Many clients have asked about how to keep moving forward toward their dreams when what's appearing in life seems to be pushing them backward or setting up roadblocks.
I know how this feels, and have experienced it countless times. The tips below will help you stay focused and energized, and keep you on your way to your future life visions, despite the hiccups and bumps that emerge.
Don't Let What Appears in the Present Fool You
We often mistake what's appearing in our lives today for what will always be. This is not so. What is happening in your life and work now is a culmination of many factors (your beliefs, your patterns of behaving, your past actions, etc.), but your future can and will look very different, if you let it. For instance, if you're struggling with money now and always have, this doesn't necessarily mean you are doomed to battle with money your whole lifetime.
Begin now to see what's happening today as information - evidence of what is working beautifully, and also what isn't. Use this information to guide you to make some needed changes in your expectations, thinking, and actions so that what you dream of can indeed become your reality.
Appreciate What You Have While Being Excited for What is Coming
When we're facing hardship or struggle, it's very difficult to achieve a state of appreciation. But appreciating where you are is essential to bringing into your life more positive events and circumstances.
Appreciating where you are means that you understand that you've co-created it, and you embrace what your life is giving you as a way to expand what you want more of.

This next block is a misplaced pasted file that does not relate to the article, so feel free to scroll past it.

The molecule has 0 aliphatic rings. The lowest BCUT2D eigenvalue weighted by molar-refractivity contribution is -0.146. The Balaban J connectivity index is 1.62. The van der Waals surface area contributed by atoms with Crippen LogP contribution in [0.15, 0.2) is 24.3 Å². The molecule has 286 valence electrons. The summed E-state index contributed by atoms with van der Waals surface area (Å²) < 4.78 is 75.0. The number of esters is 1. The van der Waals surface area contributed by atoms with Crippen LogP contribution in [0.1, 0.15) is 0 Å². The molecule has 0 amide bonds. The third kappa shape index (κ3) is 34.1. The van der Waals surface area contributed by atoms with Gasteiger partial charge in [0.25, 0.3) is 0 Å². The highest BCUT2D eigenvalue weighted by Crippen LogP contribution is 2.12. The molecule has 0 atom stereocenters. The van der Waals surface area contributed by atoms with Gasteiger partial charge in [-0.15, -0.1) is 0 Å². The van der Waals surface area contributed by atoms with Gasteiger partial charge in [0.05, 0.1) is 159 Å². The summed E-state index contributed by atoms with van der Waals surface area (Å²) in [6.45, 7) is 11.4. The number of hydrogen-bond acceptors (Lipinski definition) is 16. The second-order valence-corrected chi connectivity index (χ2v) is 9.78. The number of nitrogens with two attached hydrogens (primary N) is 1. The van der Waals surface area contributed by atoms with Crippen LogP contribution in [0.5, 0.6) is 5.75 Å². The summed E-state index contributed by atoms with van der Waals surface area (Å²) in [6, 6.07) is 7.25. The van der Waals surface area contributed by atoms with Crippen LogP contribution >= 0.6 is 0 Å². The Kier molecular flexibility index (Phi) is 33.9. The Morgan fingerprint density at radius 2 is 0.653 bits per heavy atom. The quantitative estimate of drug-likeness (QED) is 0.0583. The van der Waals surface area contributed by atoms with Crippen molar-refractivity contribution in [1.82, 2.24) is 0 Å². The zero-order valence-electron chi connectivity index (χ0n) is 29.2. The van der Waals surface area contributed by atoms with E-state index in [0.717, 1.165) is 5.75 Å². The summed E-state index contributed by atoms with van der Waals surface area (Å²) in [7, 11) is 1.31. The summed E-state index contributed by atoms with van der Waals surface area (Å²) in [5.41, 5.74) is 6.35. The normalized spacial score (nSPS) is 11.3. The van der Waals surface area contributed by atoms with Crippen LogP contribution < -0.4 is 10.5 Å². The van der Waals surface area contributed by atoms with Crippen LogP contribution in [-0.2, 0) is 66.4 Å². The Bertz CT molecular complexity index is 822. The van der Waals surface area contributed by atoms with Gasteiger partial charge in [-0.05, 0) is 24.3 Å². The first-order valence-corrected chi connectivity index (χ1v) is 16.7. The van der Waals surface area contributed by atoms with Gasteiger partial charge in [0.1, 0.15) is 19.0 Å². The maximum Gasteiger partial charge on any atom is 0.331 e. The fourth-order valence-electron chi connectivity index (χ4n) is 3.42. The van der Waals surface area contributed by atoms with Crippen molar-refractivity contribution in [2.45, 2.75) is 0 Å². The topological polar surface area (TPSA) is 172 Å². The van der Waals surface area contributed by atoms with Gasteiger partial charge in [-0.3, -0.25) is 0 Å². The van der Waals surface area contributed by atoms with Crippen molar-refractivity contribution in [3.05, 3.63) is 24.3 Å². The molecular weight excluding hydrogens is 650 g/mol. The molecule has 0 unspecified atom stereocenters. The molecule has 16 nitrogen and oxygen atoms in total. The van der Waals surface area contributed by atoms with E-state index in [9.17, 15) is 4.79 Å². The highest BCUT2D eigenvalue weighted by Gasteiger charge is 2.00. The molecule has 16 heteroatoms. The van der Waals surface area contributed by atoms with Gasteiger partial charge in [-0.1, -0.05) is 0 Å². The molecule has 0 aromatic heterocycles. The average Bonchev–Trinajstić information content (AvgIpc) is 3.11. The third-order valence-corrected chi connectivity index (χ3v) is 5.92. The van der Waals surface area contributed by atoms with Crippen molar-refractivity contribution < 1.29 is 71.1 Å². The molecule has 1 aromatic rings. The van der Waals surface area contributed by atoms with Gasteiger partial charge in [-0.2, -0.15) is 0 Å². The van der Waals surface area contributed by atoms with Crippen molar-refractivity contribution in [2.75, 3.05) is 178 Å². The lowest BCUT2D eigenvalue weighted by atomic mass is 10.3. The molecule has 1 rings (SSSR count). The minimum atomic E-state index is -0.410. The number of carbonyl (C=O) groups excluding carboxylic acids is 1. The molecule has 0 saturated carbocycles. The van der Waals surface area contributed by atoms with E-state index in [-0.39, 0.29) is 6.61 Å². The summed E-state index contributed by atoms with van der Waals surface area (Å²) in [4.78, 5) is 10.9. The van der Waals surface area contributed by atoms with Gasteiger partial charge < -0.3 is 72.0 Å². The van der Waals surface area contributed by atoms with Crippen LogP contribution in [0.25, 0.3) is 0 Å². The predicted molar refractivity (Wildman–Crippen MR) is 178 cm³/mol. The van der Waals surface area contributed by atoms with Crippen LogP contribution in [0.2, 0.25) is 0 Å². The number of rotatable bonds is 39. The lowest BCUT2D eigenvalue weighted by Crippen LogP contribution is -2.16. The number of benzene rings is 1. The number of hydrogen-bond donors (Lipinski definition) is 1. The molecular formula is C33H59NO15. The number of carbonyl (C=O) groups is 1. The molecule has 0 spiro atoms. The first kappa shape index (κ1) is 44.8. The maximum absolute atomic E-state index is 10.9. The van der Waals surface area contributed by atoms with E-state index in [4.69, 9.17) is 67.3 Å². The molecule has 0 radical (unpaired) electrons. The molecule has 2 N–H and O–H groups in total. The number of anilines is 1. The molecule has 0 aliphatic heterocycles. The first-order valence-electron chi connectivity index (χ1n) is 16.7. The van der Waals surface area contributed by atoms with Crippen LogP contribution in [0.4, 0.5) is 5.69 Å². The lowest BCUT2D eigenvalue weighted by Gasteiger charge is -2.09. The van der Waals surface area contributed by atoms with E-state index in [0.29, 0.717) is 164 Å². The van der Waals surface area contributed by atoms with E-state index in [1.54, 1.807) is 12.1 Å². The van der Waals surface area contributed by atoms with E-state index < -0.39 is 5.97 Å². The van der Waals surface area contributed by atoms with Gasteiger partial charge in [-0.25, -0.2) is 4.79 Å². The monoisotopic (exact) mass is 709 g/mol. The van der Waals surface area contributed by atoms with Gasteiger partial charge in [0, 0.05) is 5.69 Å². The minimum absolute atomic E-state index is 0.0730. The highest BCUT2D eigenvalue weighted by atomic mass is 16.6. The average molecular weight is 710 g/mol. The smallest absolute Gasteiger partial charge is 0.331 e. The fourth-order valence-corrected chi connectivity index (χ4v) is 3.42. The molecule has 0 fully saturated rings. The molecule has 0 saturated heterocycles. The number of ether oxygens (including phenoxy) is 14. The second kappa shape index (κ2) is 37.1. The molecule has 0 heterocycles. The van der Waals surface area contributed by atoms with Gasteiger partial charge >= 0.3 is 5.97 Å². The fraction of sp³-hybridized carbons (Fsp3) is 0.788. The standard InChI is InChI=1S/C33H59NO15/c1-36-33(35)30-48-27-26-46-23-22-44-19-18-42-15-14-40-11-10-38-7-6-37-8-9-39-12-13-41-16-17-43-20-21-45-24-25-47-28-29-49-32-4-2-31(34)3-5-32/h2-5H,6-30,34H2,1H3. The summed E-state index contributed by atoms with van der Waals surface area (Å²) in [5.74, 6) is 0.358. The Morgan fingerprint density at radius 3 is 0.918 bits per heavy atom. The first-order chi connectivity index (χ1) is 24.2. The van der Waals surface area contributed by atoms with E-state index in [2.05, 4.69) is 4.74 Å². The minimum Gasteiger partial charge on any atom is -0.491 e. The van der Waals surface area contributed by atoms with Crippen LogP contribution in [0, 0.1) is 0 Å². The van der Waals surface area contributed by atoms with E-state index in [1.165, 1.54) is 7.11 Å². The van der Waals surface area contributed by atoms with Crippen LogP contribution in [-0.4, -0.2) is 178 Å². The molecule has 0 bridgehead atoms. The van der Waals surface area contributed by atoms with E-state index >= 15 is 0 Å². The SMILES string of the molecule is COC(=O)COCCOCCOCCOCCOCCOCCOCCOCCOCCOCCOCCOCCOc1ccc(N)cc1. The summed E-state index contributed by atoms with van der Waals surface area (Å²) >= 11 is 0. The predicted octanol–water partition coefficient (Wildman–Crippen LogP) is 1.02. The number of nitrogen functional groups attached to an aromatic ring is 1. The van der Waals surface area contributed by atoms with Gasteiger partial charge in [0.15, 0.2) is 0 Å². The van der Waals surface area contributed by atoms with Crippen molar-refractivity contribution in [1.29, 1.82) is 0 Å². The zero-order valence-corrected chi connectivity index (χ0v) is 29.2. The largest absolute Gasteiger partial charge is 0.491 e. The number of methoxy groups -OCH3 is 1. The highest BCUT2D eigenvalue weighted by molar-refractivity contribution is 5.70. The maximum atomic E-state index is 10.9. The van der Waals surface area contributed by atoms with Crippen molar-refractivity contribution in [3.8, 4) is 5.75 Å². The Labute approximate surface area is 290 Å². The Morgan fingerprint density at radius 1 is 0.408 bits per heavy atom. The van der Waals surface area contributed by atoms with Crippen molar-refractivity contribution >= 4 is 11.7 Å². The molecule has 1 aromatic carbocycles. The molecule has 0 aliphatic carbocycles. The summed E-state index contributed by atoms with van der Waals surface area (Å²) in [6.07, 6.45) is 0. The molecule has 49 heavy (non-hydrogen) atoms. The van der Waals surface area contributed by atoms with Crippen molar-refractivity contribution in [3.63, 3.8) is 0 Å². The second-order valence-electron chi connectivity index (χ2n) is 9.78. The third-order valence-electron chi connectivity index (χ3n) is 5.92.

Raging against where you are in life is like rolling a ball uphill over and over, and being angry that it keeps rolling back down at you. Either change how and where you roll the ball, or stop feeling resentful at what is (or better yet, do both)!
Take time each day to appreciate the good that you've created in your life thus far. More of it will surely come.
Don't Listen to the Naysayers
When you're feeling down about your tough times, you sometimes experience negative people who think they know best and more than you. These naysayers often say,"I told you so!" or "I knew you'd have a hard time with that! You should give it up."
My best advice is to turn a deaf ear to the naysayers, and focus instead on those who are both compassionate to you and also encouraging and uplifting. Seek out those who believe in you 3000%, who trust in your capabilities without reservation.
Sure, we sometimes need to hear difficult advice, but make sure the advice you heed is from an empowering, positive source. Ignore counsel that feels wrong, diminishing, or negative, or is based on someone else's agenda.
Surround yourself instead with those who want you to be all you can be in life and work.
Ask for Help
Finally, in tough times, we need to ask for help. It's time to let go of the need to be perfect, right, or invincible. Ask for assistance and support to get you through.
An encouraging friend, mentor, family member, or coach can be of great help when times are hard. He/she can help you see beyond what you're experiencing, make sense of it in terms that are meaningful to you, and connect you to the realization that you're not alone.
I've found too that the best kind of support comes from your "higher" self - the dimension of you that experiences life from a broader perspective than your ego-mind is capable of. You can access insight from your higher self by forging a relationship with it, connecting with your higher insight and knowledge by asking yourself questions each day, and listening for the answers.
When you get these answers, trust them, and act on them. Your higher self won't steer you wrong. Check it out.
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Tough times are bound to occur. When they do, the question is, "How may I use this situation to inform, uplift, and support me as I continue on the path that compels me?"
"You gain strength, courage, and confidence
by every experience in which you really stop to look fear in the face. You must do the thing which you think you cannot do."
- Eleanor Roosevelt
You Learn by Living, 1960